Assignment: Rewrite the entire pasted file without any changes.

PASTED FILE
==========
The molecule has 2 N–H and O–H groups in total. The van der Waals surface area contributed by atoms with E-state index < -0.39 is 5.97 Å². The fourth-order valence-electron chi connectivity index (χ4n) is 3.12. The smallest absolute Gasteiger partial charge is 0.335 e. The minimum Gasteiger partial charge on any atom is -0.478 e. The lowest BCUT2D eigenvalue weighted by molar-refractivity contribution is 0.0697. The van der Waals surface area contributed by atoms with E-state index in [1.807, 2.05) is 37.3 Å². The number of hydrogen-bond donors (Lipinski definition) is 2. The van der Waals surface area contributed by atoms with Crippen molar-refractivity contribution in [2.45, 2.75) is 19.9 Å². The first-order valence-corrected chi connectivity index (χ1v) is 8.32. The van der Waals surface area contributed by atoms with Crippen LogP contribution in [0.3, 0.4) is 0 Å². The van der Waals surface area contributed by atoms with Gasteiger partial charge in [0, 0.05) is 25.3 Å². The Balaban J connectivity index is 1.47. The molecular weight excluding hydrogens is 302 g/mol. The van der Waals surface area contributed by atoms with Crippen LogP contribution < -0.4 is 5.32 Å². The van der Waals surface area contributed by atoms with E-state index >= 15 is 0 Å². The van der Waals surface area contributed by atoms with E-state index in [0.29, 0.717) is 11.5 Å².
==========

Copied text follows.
The molecule has 2 N–H and O–H groups in total. The van der Waals surface area contributed by atoms with E-state index < -0.39 is 5.97 Å². The fourth-order valence-electron chi connectivity index (χ4n) is 3.12. The smallest absolute Gasteiger partial charge is 0.335 e. The minimum Gasteiger partial charge on any atom is -0.478 e. The lowest BCUT2D eigenvalue weighted by molar-refractivity contribution is 0.0697. The van der Waals surface area contributed by atoms with E-state index in [1.807, 2.05) is 37.3 Å². The number of hydrogen-bond donors (Lipinski definition) is 2. The van der Waals surface area contributed by atoms with Crippen molar-refractivity contribution in [2.45, 2.75) is 19.9 Å². The first-order valence-corrected chi connectivity index (χ1v) is 8.32. The van der Waals surface area contributed by atoms with Crippen LogP contribution in [0.3, 0.4) is 0 Å². The van der Waals surface area contributed by atoms with Gasteiger partial charge in [0, 0.05) is 25.3 Å². The Balaban J connectivity index is 1.47. The molecular weight excluding hydrogens is 302 g/mol. The van der Waals surface area contributed by atoms with Crippen LogP contribution < -0.4 is 5.32 Å². The van der Waals surface area contributed by atoms with E-state index >= 15 is 0 Å². The van der Waals surface area contributed by atoms with E-state index in [0.29, 0.717) is 11.5 Å².